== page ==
A woman stands backwards with her hands clutching her bald head.

My Experience With Atopic Dermatitis and Alopecia Universalis

When I lost all my hair over the course of three weeks, I questioned every aspect of my life — trying to find a cause, which might lead to a cure.

That was six years and a few wigs ago. Alopecia universalis means no more plucking eyebrows, no shaving legs. It is an autoimmune disease, like atopic dermatitis, and they sometimes go hand in hand.1 At the time, I didn’t connect the two, thinking, hoping, that there had to be another, easy to cure, cause.

Was zinc to blame?

At the time, I was taking a supplement prescribed for my vision, as I have macular degeneration. This supplement had a very high zinc concentration, and I had recently discovered I was zinc sensitive, so I told myself that zinc was the culprit. Zinc was known to help immunity. Just stop taking the one with all that zinc, and presto, my hair would grow back. But it wouldn’t take this long to clear it out of my system. Or perhaps I had been using some kind of hair care product that I was unknowingly allergic to. So then, not using any at all should make a difference. Or was my diet wrong? Maybe I needed more biotin or Vitamin D. All these thoughts were researched and tried, with no success.

My hair in in a disappearing cycle

My primary care doctor had given me many options to try. The dermatologist said there was nothing left to try, confirming it was an autoimmune condition, the same as my atopic dermatitis. My hair might grow back but would probably fall out again. Six years later, I have to agree, she was right. I’ve had a few thin clusters of baby-fine, pure white hair appear, only to disappear before becoming noticeable.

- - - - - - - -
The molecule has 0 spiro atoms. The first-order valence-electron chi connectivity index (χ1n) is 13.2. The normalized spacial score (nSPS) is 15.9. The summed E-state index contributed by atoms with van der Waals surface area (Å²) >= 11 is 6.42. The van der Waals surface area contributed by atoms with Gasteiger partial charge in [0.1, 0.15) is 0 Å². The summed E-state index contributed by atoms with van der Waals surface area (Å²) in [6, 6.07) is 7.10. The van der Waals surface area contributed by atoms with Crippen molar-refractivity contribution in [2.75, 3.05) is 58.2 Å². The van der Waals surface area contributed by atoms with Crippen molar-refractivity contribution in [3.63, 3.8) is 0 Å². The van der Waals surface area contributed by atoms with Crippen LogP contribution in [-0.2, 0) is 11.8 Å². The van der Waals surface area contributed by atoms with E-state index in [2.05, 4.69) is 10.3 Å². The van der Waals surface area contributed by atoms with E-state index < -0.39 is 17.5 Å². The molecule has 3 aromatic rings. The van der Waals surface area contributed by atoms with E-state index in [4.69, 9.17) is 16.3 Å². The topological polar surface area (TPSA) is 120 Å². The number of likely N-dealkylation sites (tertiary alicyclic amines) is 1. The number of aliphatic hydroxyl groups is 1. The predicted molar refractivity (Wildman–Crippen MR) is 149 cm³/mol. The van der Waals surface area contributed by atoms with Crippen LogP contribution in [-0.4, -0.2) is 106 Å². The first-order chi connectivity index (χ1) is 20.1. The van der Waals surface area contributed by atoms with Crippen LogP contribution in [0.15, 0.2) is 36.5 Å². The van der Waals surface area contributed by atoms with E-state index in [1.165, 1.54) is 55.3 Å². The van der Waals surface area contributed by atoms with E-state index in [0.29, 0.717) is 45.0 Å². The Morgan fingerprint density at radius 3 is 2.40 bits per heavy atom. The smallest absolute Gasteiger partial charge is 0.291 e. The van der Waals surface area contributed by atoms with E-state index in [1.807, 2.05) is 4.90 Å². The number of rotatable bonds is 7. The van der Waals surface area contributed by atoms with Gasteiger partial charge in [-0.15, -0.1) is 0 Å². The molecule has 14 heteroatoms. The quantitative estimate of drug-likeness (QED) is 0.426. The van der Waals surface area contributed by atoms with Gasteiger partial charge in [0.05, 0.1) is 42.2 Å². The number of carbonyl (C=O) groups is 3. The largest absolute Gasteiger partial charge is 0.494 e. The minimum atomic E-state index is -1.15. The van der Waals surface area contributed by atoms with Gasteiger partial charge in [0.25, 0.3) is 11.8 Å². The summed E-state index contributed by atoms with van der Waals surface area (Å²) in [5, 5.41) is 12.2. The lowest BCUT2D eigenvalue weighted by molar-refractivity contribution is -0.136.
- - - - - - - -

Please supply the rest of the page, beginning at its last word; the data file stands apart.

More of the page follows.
I have a greater appreciation for hair loss

I now have a greater appreciation for those men who are losing their hair. I can wear wigs in different colors and styles, but most men are just shaving off the rest of their hair. Being bald means the head gets cold in barely cool temperatures and sunburned when it’s too warm for a cap. Would you believe there are ball caps available that have hair sewn just around the bottom edge?

Irritation from wigs may trigger an eczema flare

Wigs may look natural, stylish, and always “done,” but there’s a big downside when you have sensitive skin. Even the better ones can be hot, itchy, and sometimes contribute to an eczema flare. Which then gets irritated more by the wig, beginning a vicious cycle. Thank goodness this doesn’t happen too often, and since I’m retired, I can wear scarves or just stay home when the eczema flare is too uncomfortable to cover with a wig.

A transforming space

Having said all that, there are new developments in the pipeline for atopic dermatitis, including both oral and topical. One study claims the atopic dermatitis space will completely transform over the next decade due to intense clinical activity.2 I’m now wondering if one of these new drugs could help eczema, it might also help me grow hair?

There’s still so much to learn. Have you found your atopic dermatitis may be connected to some other condition?

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